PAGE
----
When I first announced to friends and family that I'd been working on a novel, I got a lot of blank looks. They probably thought "you can write?" or maybe they thought the opposite, that I'd secretly been flying off to party with Bono in New York or something. How does one describe the writing life? Bestselling thriller novelist and chairman of this year's ThrillerFest, Shane Gericke, shares a typical day for him.
Faint light leaking around the window shades.
I'm rolling out of my satin sheets, ready to do battle with the forces of Evil that threaten our world as we know it ...
Or I would be if the woman next to me, bejeweled in gold and very little else, wasn't reaching for me, moaning, "Shane, master, darling, you can't leave, I need you so badly ..."
"Later, baby," I say, flipping my fedora end over end and watching it land on her heaving chest. "Gotta go save the world."
"At least it smells like you," she murmurs, clutching my hat to her face and waving goodbye. "Hurry home. We're due at the White House at 6 for cocktails."
"Does the president know to shake them?" I ask.
"I told him."
"Good girl," I say, patting her behind. She purrs fetchingly.
Whereupon I slip a Walther PPK into my tuxedo holster, slide through the mansion, and waltz into the garage, where my Aston Martin purrs with horsepower.
"Where to, Sir Gericke?" my chauffeur asks, his flinty British voice echoing off metal so perfectly polished and waxed that each syllable breaks crisp as his starched cuffs.
"My publisher," I say.
"Which one, sir? You have so many . . ."
"Ah, right. Random House. The new owner's flying in from Hong Kong, and I said I'd try to make time to meet him."
"Very good, sir." He opened the door. "Your martini is chilling inside, next to your laptop and research notes. Shaken, not stirred . . ."
That's how I'd like my writing day to go.
The reality, as you might imagine, is a wee different.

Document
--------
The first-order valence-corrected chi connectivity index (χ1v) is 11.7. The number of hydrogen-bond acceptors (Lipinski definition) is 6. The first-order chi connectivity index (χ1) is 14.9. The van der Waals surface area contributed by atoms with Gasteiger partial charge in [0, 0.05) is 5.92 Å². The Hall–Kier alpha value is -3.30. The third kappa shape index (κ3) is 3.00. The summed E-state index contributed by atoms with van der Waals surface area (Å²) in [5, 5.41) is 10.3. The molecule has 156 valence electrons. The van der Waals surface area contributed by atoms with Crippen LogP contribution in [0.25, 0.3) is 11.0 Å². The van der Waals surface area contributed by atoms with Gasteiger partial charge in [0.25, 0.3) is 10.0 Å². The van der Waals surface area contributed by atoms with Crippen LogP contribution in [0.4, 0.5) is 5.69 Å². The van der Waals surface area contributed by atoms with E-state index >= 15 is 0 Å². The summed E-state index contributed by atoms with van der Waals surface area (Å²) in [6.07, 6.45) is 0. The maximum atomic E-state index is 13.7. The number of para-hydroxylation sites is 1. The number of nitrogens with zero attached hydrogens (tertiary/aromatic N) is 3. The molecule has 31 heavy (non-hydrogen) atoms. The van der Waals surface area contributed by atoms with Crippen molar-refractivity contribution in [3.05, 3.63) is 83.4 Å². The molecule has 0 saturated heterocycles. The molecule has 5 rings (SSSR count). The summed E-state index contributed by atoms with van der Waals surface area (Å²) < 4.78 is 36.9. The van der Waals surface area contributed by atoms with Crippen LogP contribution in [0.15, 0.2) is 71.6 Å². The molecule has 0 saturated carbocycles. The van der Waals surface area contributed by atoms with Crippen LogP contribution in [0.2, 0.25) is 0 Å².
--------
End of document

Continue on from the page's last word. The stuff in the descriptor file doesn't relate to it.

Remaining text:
I roll out of bed at 8. Cotton sheets, not satin. The babe, who is my wife, and she is a babe, make no mistake, even suffering the likes of me for thirty years, has been at her workplace for hours. I pull on my writing attire--surfer pants, T-shirt, crew socks--and rumble down the stairs for coffee.
Which is cold. She brews it at 6 when she leaves, and these newfangled coffeemakers, unlike the percolators I grew up on, shut themselves off after two hours. Safety first. Me, I'd rather have the occasional kitchen fire than suffer cold coffee. But hey, insurance lawyers.
So, coffee, mug, no-fat cream, microwave, bleh.
Then it's back upstairs, to the spare bedroom that serves as my Bat Cave. I read e-mails, looking for stuff I gotta do NOW. There is none. Everything screams of now-cessity on the Internet these days, but I won't be fooled; most is bullshit, safely ignored.
So I head for a workout. Three days a week at the gym, lifting weights; two days hiking in whatever woods I feel like driving to. Only in movies do novelists live in rambling, charm-ridden homes pouting languidly into forest and lake. Rest of us gotta drive. Herb Alpert and Black Sabbath on the iPod, please ...
Exercise finished, I head to Grandma Sally's for breakfast. I've always longed to eat at a place regularly enough to have a usual. As in, "The usual, hon?" Grandma's is it. My usual: Denver omelette with EggBeaters; side of low-cal cottage cheese; side of pancakes with sugar-free syrup. Used to be full-fat everything. I used to be young. I devour a couple newspapers. They aren't what they used to be. Too much celebrity vomitus. But I used to be a newsman, and still read them religiously. Spill coffee on the funnies. Drip syrup on the editorials. Doesn't matter. It's newsprint, not a Kindle.
Head back home in my ten-year-old Civic. No Jeeves, drive myself. Reheat more coffee--fuckin' pot went cold again--wander back into the Bat Cave.
Where I write the day's words.
I don't have a set amount. Some authors insist on a thousand words a day, or five thousand, or three hundred. Others say, "Three hours in the saddle or I've failed." Me, as long as I write something most every day--emphasis on "most"; some days I just don't, needing to concentrate on ThrillerFest, blogging, marketing, or the hundred-and-one other things that Modern Authors are obliged to do besides write. Or, I cut the grass. Fix the sink. Go to the gun range and shoot paper zombies. Physical movement unrusts my brain, which spurs my writing, so it all comes full circle into the words.